#S4MBlerds: Marvel invested in the #BlackGirlMagic comic books need
August 02, 2016 at 2:00 am
Black women heroes have been in the panels at Marvel Comics since the year 1972. 2016 marks the first black woman hired at Marvel to write a story arc. This is a celebratory time, but also a sobering one. Because no, it shouldn’t have taken that long. But now that the time is upon us, how could we not be happy about it?
I’ve seen talk about the pressure that will come with World of Wakanda. As far as I’m concerned, there is none. Men have had the chance to ruin comic book runs since forever. Black women deserve that same chance, probably even more than them. My mother grew up in a world where black women superheroes didn’t represent her experience as a black girl, then woman. Because of our community’s constant push for representation, hopefully my daughter won’t (whenever I have one). My homie Joi was a guest on ThreeFifs podcast a few days ago, and their discussion really made me think. Marvel, and plenty of other companies, still have a long way to go. But the examples of black girl/women characters we do/will have, in books and on screen, are really special.
Our Iron Man is a 15 year-old black girl.
And she’s inspired by a real teenage black girl, not an image of what black girls should or shouldn’t be.
The smartest person in the universe is a 9 year-old black girl.
The fiercest warriors in Wakanda are black women.
Detective Misty Knight holds Harlem down just as much as Luke Cage.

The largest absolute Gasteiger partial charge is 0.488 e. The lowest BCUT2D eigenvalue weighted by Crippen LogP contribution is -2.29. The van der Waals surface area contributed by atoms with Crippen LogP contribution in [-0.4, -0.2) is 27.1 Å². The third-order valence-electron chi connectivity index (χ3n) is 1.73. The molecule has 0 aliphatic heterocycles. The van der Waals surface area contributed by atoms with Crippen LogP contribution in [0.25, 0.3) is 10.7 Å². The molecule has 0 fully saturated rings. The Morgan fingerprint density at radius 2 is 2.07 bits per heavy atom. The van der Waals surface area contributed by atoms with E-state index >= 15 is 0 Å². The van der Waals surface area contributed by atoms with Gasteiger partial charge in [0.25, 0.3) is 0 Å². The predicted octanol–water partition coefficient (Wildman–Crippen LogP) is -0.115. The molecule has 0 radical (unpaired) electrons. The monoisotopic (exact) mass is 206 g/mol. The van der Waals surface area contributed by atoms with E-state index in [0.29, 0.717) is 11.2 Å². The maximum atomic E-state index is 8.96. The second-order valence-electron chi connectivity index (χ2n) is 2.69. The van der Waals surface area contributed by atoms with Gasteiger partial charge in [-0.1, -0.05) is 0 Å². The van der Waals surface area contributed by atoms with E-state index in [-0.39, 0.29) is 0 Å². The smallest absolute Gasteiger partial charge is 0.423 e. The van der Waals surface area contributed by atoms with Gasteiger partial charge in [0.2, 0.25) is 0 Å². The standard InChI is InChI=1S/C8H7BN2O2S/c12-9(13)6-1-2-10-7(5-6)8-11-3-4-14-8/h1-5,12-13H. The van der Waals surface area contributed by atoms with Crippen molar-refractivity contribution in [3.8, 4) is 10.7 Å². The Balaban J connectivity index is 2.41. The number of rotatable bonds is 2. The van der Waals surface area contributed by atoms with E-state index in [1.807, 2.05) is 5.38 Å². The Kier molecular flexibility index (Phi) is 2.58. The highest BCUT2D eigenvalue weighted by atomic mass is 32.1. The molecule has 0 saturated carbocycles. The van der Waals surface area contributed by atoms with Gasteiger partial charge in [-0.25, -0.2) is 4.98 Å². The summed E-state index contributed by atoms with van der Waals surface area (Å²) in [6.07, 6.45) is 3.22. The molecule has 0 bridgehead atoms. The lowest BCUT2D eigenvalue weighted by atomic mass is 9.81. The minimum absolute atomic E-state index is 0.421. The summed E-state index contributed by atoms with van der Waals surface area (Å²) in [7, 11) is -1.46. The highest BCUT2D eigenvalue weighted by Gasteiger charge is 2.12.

Thanks to a timely decision, Asgard’s Valkyrie is a black woman, too.
And our newest addition – armed with #BlackGirlMagic and a pen.
These aren’t the only black women in Marvel comics/shows/films. That’s a listicle for another day. And there are some talented black women (like my fave Afua Richardson) on the artwork as well. Not to mention the thousands and thousands of amazing, creative black women in the indie comics/media space.
But as the biggest Marvel fanboy on earth, it feels good to know that a black woman is writing my Marvel comics. And I hope I get to have that feeling at least a hundred more times in the rest of this year alone. It’s time to invest as much into who writes our characters as must as the characters themselves. Don’t stop here, Marvel. I’d like to think it had something to do with my column post asking you hire black women. And if didn’t, don’t worry, I’m taking a slice of credit anyway.
The very last thing anyone should be thinking is that the quota has been filled. We have miles yet to climb. But there’s 100 percent no harm in enjoying the journey to the destination.
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